Thursday, May 19, 2016
Shaman Rises (Walker Papers #9) - C.E. Murphy
I'll get to the review in a minute. But first, a story: I discovered the Walker Papers series at about the same time as I discovered urban fantasy as a genre. I've now sampled several series, but the only ones I've stuck with until the end are Carrie Vaughn's books starring Kitty the werewolf, and C.E. Murphy's books starring Joanie Walker the reluctant shaman. When Mountain Echoes came out in 2013, I devoured it, and made a note to grab the next book in the series as soon as it came out. And then I forgot about it. It wasn't until earlier this year that I said to myself, "Hmm, I wonder if that final book ever came out?" And lo and behold, it had...in 2014. This, Dear Reader, is what a diet of mostly indie novels does: when readers are conditioned to expect a new book from their favorite authors every few months, a sequel that won't be available for a whole year is easily forgotten.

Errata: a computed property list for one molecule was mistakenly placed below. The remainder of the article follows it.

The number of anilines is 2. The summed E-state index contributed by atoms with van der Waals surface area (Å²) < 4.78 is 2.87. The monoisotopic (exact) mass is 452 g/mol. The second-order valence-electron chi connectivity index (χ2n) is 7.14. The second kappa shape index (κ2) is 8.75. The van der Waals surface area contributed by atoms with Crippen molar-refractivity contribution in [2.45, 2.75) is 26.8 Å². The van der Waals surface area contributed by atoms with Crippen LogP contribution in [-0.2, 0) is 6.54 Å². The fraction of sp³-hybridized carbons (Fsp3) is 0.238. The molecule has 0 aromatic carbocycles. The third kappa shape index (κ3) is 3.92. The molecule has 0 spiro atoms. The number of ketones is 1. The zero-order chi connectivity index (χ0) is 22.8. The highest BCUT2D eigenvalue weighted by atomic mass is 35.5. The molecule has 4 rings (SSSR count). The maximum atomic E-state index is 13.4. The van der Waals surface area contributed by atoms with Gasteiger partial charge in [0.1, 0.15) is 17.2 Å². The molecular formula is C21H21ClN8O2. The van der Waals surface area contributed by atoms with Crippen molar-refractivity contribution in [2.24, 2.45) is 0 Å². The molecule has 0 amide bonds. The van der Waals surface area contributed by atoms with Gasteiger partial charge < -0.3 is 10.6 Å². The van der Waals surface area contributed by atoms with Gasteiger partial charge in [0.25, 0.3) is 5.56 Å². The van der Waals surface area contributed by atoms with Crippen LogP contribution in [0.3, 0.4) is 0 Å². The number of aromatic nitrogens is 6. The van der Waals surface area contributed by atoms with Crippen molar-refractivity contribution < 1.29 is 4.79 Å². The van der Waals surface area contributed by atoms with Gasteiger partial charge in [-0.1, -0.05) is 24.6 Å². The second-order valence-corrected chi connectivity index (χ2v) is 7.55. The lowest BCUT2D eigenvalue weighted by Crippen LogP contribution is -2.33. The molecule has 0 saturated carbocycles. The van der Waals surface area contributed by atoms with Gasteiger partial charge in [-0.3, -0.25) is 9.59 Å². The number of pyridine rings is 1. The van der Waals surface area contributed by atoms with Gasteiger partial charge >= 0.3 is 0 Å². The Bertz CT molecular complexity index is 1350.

Anyway, to the review.
As Shaman Rises opens, it's been a year since Joanne Walker first realized she had shamanic powers. Back then, she was the girl mechanic in the Seattle P.D. motor pool, running from her past and secretly in love with her boss, Capt. Morrison. By the time we get to this book, she has quit her job; she has learned of her mother's magical power in Ireland and her father's shamanic power in North Carolina and integrated them both into her own; and her relationship with Morrison is progressing nicely. Now she's drawn back to Seattle and into the final battle with the Master. She's strong, but he's ancient, and she has a lot to lose -- her friends, her lover, her city, and her life.
If you haven't read the earlier books, don't start with this one. Murphy makes very little effort to catch up readers to what's going on. Then again, she doesn't have time. This book starts off with a bang and doesn't let up; Joanie herself hardly gets a chance to catch her breath.
I love this series for its blending of Native American and Celtic beliefs. And when it comes to the pagan stuff, Murphy gets that right, too. Kudos to Murphy for that, and for bringing her series to a breakneck close. Recommended -- but read the earlier books first!